One afternoon, the teacher pulled me into the hallway (this wouldn't be the last time) and sat me down with flashcards of the alphabet. Maybe terrified, I did my best to give her the answers she wanted though my responses had to have missed the mark a few times. I knew the basics, A, B, C, those early letters were a breeze, but the farther down in the alphabet, my familiarity dropped off like a sugar cube in black coffee. Plop. The U, W, Y, all looked the same to me. Can't you see a resemblance?

Not too long after our hallway visit, my mom started quizzing me in the car about billboards. What can you read there, honey? while pointing out the window. And I'd do my best to answer. Again, I have no idea what I said or if my interpretation of the Sinclair gasoline or the tires at Sears ads were right. If my mom had a heart-to-heart with me about my shortcomings, I can't recall that either. I just wasn't really interested in reading or writing. I was interested in my friend Jackie, her boots and playing at recess.

Feet on hopscotch box
Mrs. Hampton/Washington kept me back from recess once. It was an ordinary day and didn't have anything to do with reading lessons or the alphabet. We were assigned an in-class exercise, and instead of following directions, I recruited another friend, Monica, to play a game. It could have been Candyland or Operation. We had just gotten out the game, and pulled our seats together, when the teacher stormed over and leered down at me, calling us out for failing to follow instructions. I got a paddling in the hall. I hope Monica did not but I was so humiliated, that part of the story is lost. It was extremely painful, and I still have a bad word or two for my kindergarten teacher floating in my head today about her choice of discipline. 

My efforts at reading probably, most likely, almost certainly didn't improve after that point. I caught up somewhere along the way. Though to this day, I couldn't tell you the title of the first book I ever read. It would have been along the lines of Flat Stanley or Judy Blume or somesuch. Reading never gave me the joy my teacher promised. It wasn't Mrs. Hampton/Washington's fault. I just got behind, and it took me decades to catch up. I'm still catching up.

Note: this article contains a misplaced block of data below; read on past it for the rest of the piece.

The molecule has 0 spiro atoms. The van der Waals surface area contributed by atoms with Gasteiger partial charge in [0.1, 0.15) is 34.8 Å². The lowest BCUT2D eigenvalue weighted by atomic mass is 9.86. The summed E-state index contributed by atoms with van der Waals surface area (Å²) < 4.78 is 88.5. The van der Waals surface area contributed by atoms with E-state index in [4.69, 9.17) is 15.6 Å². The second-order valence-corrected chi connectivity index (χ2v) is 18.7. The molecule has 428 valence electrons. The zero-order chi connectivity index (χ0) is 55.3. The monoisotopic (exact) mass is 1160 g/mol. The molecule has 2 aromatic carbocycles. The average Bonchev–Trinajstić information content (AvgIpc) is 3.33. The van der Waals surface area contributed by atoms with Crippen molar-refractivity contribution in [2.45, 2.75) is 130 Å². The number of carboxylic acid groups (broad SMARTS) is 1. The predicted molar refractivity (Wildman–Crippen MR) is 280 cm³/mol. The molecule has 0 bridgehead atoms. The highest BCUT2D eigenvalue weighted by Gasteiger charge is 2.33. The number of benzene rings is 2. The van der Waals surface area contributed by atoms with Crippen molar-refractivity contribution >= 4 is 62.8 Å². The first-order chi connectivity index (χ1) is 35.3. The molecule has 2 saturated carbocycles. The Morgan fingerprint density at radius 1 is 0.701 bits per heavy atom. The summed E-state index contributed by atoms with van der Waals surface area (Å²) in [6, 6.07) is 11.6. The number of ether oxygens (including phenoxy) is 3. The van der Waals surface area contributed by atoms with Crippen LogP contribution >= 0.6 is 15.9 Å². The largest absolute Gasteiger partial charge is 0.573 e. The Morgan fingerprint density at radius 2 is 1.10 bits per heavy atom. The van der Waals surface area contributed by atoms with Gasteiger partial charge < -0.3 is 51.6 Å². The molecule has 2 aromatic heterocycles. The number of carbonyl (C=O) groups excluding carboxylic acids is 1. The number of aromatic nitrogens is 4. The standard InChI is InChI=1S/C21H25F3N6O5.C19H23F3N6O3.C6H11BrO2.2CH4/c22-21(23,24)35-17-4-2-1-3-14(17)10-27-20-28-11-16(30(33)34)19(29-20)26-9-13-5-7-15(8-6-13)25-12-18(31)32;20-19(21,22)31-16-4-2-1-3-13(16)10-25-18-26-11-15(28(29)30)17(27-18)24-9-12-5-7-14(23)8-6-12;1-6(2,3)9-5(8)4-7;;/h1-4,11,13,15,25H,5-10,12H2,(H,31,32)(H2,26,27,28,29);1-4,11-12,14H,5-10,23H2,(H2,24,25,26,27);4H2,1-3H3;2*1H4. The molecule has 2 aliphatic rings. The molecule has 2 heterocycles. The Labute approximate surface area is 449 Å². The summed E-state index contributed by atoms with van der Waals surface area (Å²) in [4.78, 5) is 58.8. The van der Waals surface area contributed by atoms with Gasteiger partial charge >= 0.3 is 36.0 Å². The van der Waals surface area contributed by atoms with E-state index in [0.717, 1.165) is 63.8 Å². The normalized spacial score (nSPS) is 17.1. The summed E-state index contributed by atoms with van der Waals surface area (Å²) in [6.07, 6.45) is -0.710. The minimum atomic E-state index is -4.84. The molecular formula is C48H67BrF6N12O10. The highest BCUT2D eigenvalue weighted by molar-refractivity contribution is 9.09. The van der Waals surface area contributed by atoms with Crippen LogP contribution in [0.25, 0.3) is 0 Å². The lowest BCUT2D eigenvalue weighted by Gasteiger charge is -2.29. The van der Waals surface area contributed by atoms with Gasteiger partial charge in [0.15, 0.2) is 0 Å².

The fact that this didn't hold me back from learning how to write is a miracle. How is it possible that a half-hearted kindergartener with little interest in letters and books became a writer later? Other teachers, a poem or two, some speeches I wrote, helped. At one point, the letters started to click together easily. It all comes so easily now. It is a gift not taken for granted. 

Wednesday, June 28, 2023

Doing the Work

Montana sunset by JFulford June 2023

If you wanna be a fiction writer, you gotta do the work. It doesn't really matter where you work, like from a gorgeous spot out in the Montana wilderness, but you gotta dedicate the time and the headspace. You'll need uninterrupted stretches to: 

--Think about your story, AKA plotting

--Write, write, write

--Re-read and check your inner critic. Revisions come after the draft. (Are you editing while you're drafting? Ahhh, I see, you're one of those.)

--Capture thoughts about changes (I do this in a spiral notebook.)

--Think some more, AKA plotting

--Wonder what the hell you're doing

--Keep writing

--Resist, resist, resist major editing (Unless you're one of those.)

--Finish a draft

A draft is the newborn phase of your story's life. You don't have anything without a draft – a complete draft with a beginning, middle, and end.

All the other stuff, pacing, voice, character development, world building, proper spelling/grammar, dreams of fame, those can be tackled in the editing phase. Don't get me wrong, editing is essential. But getting the draft down comes first. Everything else can be fixed.

Whatcha waiting for?